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Sunday, June 08, 2008

When good enough goes bad

Has anyone heard about ChaCha? Just saw an article in the NY Times...

"Here’s another voice-activated service (800-2CHACHA) — but this time, you can ask any question at all. “What’s that German word that means, ‘pleasure from other people’s pain’?” Or “Who ran against Abraham Lincoln for president?” Or “What’s on the front page of today’s New York Times?” Or “How do you jump the battery in a Prius?” Or “Where’s the cheapest gas in southeast Connecticut right now?” Or “What’s the last flight to New York out of O’Hare Airport?” Just about anything, in fact, you could find on the Web.

After 30 seconds, you get a text message confirming that ChaCha is working on your question. A minute or two later, you get the answer, typed out in friendly English (“Thanks for asking!”), as though there were a real person on the other end.

That’s because there is a real person. ChaCha employs thousands of amateur researchers across the United States to field your questions, find the answers online and shoot them back, with a link to the Web page where they found the information.

They’re paid $5 to $10 an hour, which may explain the occasional unhelpful replies. (Q: “Why do British and American cars drive on opposite sides of the road?” A: “Because the British have their steering wheels on the other side.” Gee, thanks.)

Even so, ChaCha does a tantalizingly good impersonation of a personal concierge who caters to your whims, and saves the day with amazing frequency. Best of all, there’s no fee, no software, no signup or registration; you can dial it right this instant."

I am always talking about culture shifts and how they impact libraries… this is one of them. The slippery slope that began with "good enough" is sliding a bit more with a service that "caters to your whims, and saves the day with amazing frequency". When I start to read articles like this in the Times, a little alarm goes off in my mind. This service takes the "good enough" argument that libraries have been battling to a very scary place and it is something we need to be aware is happening.

It opens a discussion about the ever-widening gap between how libraries and the masses view information and in turn those who deliver it. The emphasis on information went from factual to fast with Google. But now what we may be witnessing is the beginning of a new cultural shift that takes it from fast to fun. If that is where information is going, imagine the ramifications- not just for libraries but for the world!

Maybe the real marketing campaign ALA needs to be waging is one that connects the dots of the VALUE of information to thought; thought to the ability to make complex decisions; to solving the word's problems and so on. I could envision a nationwide campaign for sure. Partner with schools. Hey newspapers would join and we could get activist actors onboard too. We need to be looking at the big picture. It's not about going back to old ways but reinventing the future possibilities to include a world that values education, research, complex thinking, etc… because they are what will save the planet.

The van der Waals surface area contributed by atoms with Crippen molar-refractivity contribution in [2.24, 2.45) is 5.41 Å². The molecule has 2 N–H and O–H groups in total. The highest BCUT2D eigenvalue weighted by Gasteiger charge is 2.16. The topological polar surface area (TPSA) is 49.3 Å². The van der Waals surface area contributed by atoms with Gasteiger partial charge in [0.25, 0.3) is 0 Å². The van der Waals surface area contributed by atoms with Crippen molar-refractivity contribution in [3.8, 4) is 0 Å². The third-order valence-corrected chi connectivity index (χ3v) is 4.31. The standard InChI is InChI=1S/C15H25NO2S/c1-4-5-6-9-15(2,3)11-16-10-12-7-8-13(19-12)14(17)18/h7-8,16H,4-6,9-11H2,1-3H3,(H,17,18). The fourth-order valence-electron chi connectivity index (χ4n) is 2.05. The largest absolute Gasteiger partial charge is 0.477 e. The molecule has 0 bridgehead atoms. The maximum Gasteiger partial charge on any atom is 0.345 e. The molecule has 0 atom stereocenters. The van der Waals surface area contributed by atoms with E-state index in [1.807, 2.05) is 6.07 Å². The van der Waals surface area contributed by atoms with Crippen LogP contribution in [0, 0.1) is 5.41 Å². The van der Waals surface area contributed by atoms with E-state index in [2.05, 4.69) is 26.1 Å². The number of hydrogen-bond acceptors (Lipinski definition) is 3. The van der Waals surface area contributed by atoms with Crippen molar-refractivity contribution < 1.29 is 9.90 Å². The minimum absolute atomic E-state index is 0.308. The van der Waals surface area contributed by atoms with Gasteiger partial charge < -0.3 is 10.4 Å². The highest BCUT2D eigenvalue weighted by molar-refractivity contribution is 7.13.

We can continue to ride the tide or we can begin to change it while it is still possible.


Liz B said...

When I first heard of chacha I wondered, once again, (as with goodreads and shelfari and librarything and libraryelf) why libraries were letting corporations take over. And I think it's because most libraries are local and don't have the resources; and even if they do, library boards etc want to know what they are doing for their community not the entire country & world.

I think to "compete" with the corporations, we need to re-imagine how libraries work together to deliver services to people that aren't tied to a local community.

Alexandria Arnold said...

Too many people simply don't think of their public library these days. This is exactly why marketing and advertising is necessary - for-profit ventures are out in front waving their arms and calling attention to themselves, doing the very same things we've prided ourselves on doing for years.

Great point about the emphasis on information going from factual to fast to fun (!) I think it can be difficult for us librarians to accept that the general public may not put as much emphasis on information being complete and completely accurate as we do. I'd like my marketing efforts to attract patrons by promising (and delivering) the fast and fun that the public wants, while giving them the complete and accurate that libraries stand for.

~Kathy Dempsey said...

Yeah, what chacha doesn't say clearly is that just about anybody can work there "researching" questions. The answers they provide might be no better than the asker could find on his or her own.
problem is, as Alexandria hints at, that this is all people want -- the fast & fun info. it serves their needs (they think). so even if libraries offer more, it's not a better option b/c they don't want more. this is what keeps me awake at night!!

Yesterday I followed an ALA link to a Washington Times article that was thoroughly horrifying. about students searching for "good enough" info and hating it when teachers made them do research. ARGH. read it if you dare...
(registration is not necessary, but a good sedative might be.)